Eucharistic theology and practice
From Mr David Lamming
Sir, — Publication of the six barristers’ Opinion (News, 28 August), challenging the answer given at the online July meeting of that General Synod that the use of individual cups to distribute the consecrated wine at holy communion is unlawful, is timely.
Since there is no end in sight to the current Covid-19 restrictions, the House of Bishops must surely now give urgent consideration to Mary Durlacher’s question. But the restrictions have highlighted more general issues about the nature of the eucharist.
Current practice varies widely. In one church in Suffolk, the priest is telling the congregation that you cannot have a body without blood, so that they are receiving “in both kinds” when receiving the wafer, and that his consuming of the cup “is done on behalf of the whole body of Christ in this place”. In another, the church noticeboard reminds worshippers “to bring your own bread and wine when it’s a Communion service”.
The need for a wider review is acknowledged in the latest advice about communion on the Church of England website, “Covid-19 Advice on the Administration of Holy Communion”, version 5.1, dated 17 August 2020. This states in an appendix: “In some cases, participants in online services have consumed bread and wine in their own homes during the service. Whilst we recognize that this practice may have spiritual value for some, participants should not be encouraged to believe that any bread and wine brought before screens during online Holy Communion has been ‘remotely consecrated’. However, we commend the questions raised by this practice for further theological reflection.”
That “theological reflection”’ should, I suggest, also include reconsideration of the issue of lay administration.
General Synod member
20 Holbrook Barn Road
Boxford, Suffolk CO10 5HU
Church closures and their pastoral implications
Sir, — Your leader comment concerning the financial issues faced by the diocese of Sodor & Man (28 August) was concerned primarily with the disposal of church buildings that can no longer “pay their way”. Whatever their finances, these buildings are the places where “two or three” can “gather together”, not just to worship, but to provide spiritual and emotional (and sometimes physical) support for themselves and their communities.
My experience of being part of a congregation threatened for more than 30 years with the closure of our “safe place” is that dioceses rarely consider the impact of such changes on their congregations. In Sodor & Man, the division of the church buildings into those that can be easily disposed of by sale or by handing them on to other organisations to maintain as heritage sites seems to typify this approach. Is any consideration being made for the souls who take their spiritual solace from the people with whom they worship in these buildings?
Churches do not all “sell the same product”. Our PCC has recently been told to make the decision to close, and the congregation, which has a longstanding liberal tradition of churchmanship, has been airily told that it has to choose between attending the noisy Evangelical church down the road, or the extremely High church with which it was forced to become a team on the retirement of its previous vicar three years ago.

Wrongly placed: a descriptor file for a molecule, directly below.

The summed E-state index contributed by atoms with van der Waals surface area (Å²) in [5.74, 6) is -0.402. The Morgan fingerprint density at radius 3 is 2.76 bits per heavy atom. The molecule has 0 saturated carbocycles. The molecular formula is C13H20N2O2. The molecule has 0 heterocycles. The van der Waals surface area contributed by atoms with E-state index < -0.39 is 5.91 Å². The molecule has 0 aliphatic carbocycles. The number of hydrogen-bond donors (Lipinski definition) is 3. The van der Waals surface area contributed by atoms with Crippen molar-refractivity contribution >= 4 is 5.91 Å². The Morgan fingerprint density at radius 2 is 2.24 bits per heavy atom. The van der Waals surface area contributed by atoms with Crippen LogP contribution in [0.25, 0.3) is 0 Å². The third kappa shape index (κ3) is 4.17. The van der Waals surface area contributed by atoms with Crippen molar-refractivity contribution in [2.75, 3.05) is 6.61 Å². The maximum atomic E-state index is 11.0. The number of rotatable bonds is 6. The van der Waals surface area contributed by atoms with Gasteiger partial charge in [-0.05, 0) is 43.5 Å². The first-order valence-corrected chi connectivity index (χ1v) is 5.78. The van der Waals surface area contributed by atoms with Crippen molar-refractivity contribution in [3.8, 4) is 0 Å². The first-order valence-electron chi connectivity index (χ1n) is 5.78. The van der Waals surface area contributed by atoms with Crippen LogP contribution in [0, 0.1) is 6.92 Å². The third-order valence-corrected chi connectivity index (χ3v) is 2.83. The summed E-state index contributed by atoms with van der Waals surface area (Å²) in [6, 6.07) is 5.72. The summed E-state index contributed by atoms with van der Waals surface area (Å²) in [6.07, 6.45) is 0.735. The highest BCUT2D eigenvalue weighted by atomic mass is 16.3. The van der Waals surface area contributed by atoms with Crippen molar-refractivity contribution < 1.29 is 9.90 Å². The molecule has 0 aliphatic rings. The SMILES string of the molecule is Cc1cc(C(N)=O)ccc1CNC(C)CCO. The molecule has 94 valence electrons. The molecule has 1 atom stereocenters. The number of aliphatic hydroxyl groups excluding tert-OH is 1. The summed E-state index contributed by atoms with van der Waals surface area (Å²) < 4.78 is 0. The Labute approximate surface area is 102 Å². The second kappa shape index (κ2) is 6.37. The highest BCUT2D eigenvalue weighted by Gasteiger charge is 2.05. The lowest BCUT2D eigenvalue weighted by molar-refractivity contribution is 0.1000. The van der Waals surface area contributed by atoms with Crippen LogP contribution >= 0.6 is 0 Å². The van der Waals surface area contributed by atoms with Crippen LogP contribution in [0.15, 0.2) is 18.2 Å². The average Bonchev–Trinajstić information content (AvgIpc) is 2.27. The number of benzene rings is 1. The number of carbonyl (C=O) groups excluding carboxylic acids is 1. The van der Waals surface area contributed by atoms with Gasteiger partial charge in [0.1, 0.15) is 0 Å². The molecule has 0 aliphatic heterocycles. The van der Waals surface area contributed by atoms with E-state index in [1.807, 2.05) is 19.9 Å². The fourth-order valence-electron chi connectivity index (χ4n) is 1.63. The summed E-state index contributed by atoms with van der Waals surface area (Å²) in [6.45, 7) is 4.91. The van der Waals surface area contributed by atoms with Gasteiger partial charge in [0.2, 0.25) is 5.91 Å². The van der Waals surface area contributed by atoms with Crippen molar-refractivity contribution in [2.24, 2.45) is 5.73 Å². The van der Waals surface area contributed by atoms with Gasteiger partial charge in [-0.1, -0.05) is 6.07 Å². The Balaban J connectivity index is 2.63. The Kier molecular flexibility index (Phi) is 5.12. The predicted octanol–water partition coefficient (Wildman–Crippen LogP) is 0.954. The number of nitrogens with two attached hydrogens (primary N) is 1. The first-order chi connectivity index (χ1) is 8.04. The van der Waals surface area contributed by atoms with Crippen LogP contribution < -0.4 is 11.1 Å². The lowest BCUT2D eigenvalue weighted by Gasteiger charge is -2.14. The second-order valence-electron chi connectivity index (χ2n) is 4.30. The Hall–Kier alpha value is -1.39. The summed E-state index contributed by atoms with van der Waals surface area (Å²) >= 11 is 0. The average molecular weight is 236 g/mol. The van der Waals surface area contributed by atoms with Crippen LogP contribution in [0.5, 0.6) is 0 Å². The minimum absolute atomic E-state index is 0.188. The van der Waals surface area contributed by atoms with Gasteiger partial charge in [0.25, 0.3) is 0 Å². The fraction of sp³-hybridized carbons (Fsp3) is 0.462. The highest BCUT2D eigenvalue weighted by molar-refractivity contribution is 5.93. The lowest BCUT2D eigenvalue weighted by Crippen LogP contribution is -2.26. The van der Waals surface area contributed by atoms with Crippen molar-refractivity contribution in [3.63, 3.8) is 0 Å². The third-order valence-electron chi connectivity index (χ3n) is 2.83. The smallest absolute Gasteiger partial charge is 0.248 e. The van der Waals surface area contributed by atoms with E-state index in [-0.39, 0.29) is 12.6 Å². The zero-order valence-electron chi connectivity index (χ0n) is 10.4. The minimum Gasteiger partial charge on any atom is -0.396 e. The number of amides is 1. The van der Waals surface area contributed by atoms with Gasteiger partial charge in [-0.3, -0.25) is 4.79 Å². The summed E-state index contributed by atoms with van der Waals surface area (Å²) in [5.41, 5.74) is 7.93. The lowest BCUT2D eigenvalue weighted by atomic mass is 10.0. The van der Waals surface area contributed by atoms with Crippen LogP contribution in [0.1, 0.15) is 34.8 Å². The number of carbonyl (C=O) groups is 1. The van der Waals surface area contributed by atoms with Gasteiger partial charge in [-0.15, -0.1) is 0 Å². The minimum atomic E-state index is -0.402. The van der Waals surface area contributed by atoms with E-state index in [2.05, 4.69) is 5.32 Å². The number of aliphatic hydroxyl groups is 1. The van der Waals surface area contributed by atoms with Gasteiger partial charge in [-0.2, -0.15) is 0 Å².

The timing of this decision, at the heart of the pandemic, seems particularly cruel. Attendance at the first service post-lockdown was 17 people out of a normal congregation of more than 40. Within walking distance is a church with a regular congregation in normal times of fewer than 12 people which is structurally unsound but apparently cannot be considered for closure because it is “next to Church House”. Our late-Victorian church, which is both architecturally unusual and (as we have learnt over our years of trying to stay open) extremely difficult to repurpose, is in excellent condition.
We have been without a regular priest for three years as the diocese tried to make up its mind what to do with us. The men (it is only men) making these decisions do not seem to think it part of their priestly ministry (mission?) to care for our souls as well as the financial needs of the diocese. The wider Church appears to be of the same mind.
I would prefer that my name and address is not published as I do not want to make our PCC’s position more difficult by public identification of the church.
NAME AND ADDRESS SUPPLIED
Governance changes at Islam Relief Worldwide
From Naser Haghamed
Sir, — Andrew Brown (Press, 28 August) has inadvertently repeated misreporting by other media, misrepresenting the circumstances surrounding the election of a new board by Islamic Relief Worldwide.
It is correct to say that two trustees, now former trustees, resigned their positions as a result of anti-Semitic social-media posts dating back to 2014 and 2015, before they joined our board. The board acted swiftly and decisively when these offensive and unacceptable comments recently came to light, ensuring that both men stepped down and will play no further part in our governance.
The misleading part was the suggestion that the rest of our trustees also resigned because of this controversy, perhaps giving some of your readers the impression that the whole board had something to hide or feared media exposure. The reality is very different.
Our old board were all due to step down on 22 August under far-reaching governance reforms that have been six years in the making. Under these changes, we are replacing a small self-appointed board with a larger body of trustees elected by a new International General Assembly, whose members are nominees of Islamic Relief offices around the world. The aim is to create a board that is more diverse and globally representative, with provision to add independent trustees from outside the organisation in the coming months and thus to ensure additional outside scrutiny and accountability.
One of the first actions of our new board has been to echo the old in apologising for the hurt caused by past social-media posts, rejecting anti-Semitism as counter to Islamic Relief’s values, and pledging an independent commission that will conduct a thorough review of our trustee vetting and code of conduct. These are the actions of an organisation that is committed to dealing firmly with misconduct and learning lessons for the future.